means that you could be referring to an object of type NSMutableArray, which is a subclass. You can write the same code to work with elements of the array no matter what its actual type is. If necessary, you might have to coerce a specific instance to the subclass that you want (if you know that is what it is).

id is the ultimate weakly typed variable; it could be any class. That is why it is used as the return type from alloc. alloc is a class method on NSObject so if you call it on an NSArray, you get an instance of NSArray returned through id.

Nesting Messages

Messages can be nested within one another. You could write the following:

myObject = [MyClass alloc];
myObject = [myObject init];

This would use the class method of MyClass to allocate a new instance of MyClass, which you immediately assign to myObject.

You can nest them together as follows:

myObject = [[MyClass alloc] init];

The rules for nesting square brackets are the same as for nesting parentheses.

Looking at Method Signatures and Parameters

alloc and init are very good basic examples because they have no parameters. Most methods in any language do have parameters. For example, you can write an area function that takes two parameters (height and width) and returns the product as its return value.

Other languages generally specify a name and a type for each parameter, and so does Objective-C. However, it adds another dimension: It labels each parameter.

This naming means that the code is more readable, but you do have to understand what is going on when there is more than one parameter. When there is no parameter, the message is simply the receiver and the name of the method:

[myObject init];

If there is a parameter, it follows the method name. In the message, a colon precedes the parameter itself. For example, in NSSet, you can initialize a set with an NSArray using code like this:

mySet =[NSSet alloc];
[mySet initWithArray: myArray;

The declaration needs to specify not only the parameter name, which is used in the code of the method, but also its type:

– (id)initWithArray:(NSArray *)array;

The second and subsequent parameters are also labeled. The difference is that the first parameter is labeled in effect by the name of the method. If you add more parameters, their names and types are needed; they are preceded by a keyword (which, in the case of the first parameter is the method name). Here is another NSSet method. It initializes an NSSet to the elements of another NSSet (the first parameter). The second parameter specifies whether the elements of the first set are to be copied or not.

Here is a typical invocation:

[mySet: initWithArray: myArray copyItems:YES];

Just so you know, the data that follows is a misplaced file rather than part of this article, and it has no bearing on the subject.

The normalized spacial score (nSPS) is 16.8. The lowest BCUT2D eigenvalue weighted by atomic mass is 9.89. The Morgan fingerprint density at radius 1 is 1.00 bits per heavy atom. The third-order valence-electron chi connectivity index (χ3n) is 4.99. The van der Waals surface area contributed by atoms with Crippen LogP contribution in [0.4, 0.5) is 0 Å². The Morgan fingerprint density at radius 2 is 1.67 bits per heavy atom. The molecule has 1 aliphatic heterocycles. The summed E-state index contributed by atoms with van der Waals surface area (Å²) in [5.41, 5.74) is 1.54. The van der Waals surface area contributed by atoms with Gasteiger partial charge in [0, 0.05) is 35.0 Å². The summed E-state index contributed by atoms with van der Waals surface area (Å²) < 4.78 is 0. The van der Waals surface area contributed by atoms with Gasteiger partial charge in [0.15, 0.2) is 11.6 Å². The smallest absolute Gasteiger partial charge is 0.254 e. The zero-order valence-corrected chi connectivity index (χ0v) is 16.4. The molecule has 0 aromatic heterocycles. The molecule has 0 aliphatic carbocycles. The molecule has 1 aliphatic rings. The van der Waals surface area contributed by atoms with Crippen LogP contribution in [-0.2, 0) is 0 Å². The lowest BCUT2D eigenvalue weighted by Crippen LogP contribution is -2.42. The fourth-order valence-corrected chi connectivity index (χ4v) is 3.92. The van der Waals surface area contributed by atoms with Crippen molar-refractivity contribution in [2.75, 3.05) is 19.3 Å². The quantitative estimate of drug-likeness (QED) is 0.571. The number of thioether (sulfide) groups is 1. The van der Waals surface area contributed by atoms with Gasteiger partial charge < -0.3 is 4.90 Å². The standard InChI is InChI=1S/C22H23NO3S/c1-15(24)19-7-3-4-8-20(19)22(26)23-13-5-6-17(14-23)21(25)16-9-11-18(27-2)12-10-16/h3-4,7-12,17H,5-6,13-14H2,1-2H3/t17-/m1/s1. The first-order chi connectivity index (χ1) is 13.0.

Here is the declaration:

– (id)initWithSet:(NSSet *)set copyItems:(BOOL)flag
  • + Share This
  • 🔖 Save To Your Account

InformIT Promotional Mailings & Special Offers

I would like to receive exclusive offers and hear about products from InformIT and its family of brands. I can unsubscribe at any time.

Overview


Pearson Education, Inc., 221 River Street, Hoboken, New Jersey 07030, (Pearson) presents this site to provide information about products and services that can be purchased through this site.

This privacy notice provides an overview of our commitment to privacy and describes how we collect, protect, use and share personal information collected through this site. Please note that other Pearson websites and online products and services have their own separate privacy policies.

Collection and Use of Information


To conduct business and deliver products and services, Pearson collects and uses personal information in several ways in connection with this site, including:

Questions and Inquiries

For inquiries and questions, we collect the inquiry or question, together with name, contact details (email address, phone number and mailing address) and any other additional information voluntarily submitted to us through a Contact Us form or an email. We use this information to address the inquiry and respond to the question.

Online Store

For orders and purchases placed through our online store on this site, we collect order details, name, institution name and address (if applicable), email address, phone number, shipping and billing addresses, credit/debit card information, shipping options and any instructions. We use this information to complete transactions, fulfill orders, communicate with individuals placing orders or visiting the online store, and for related purposes.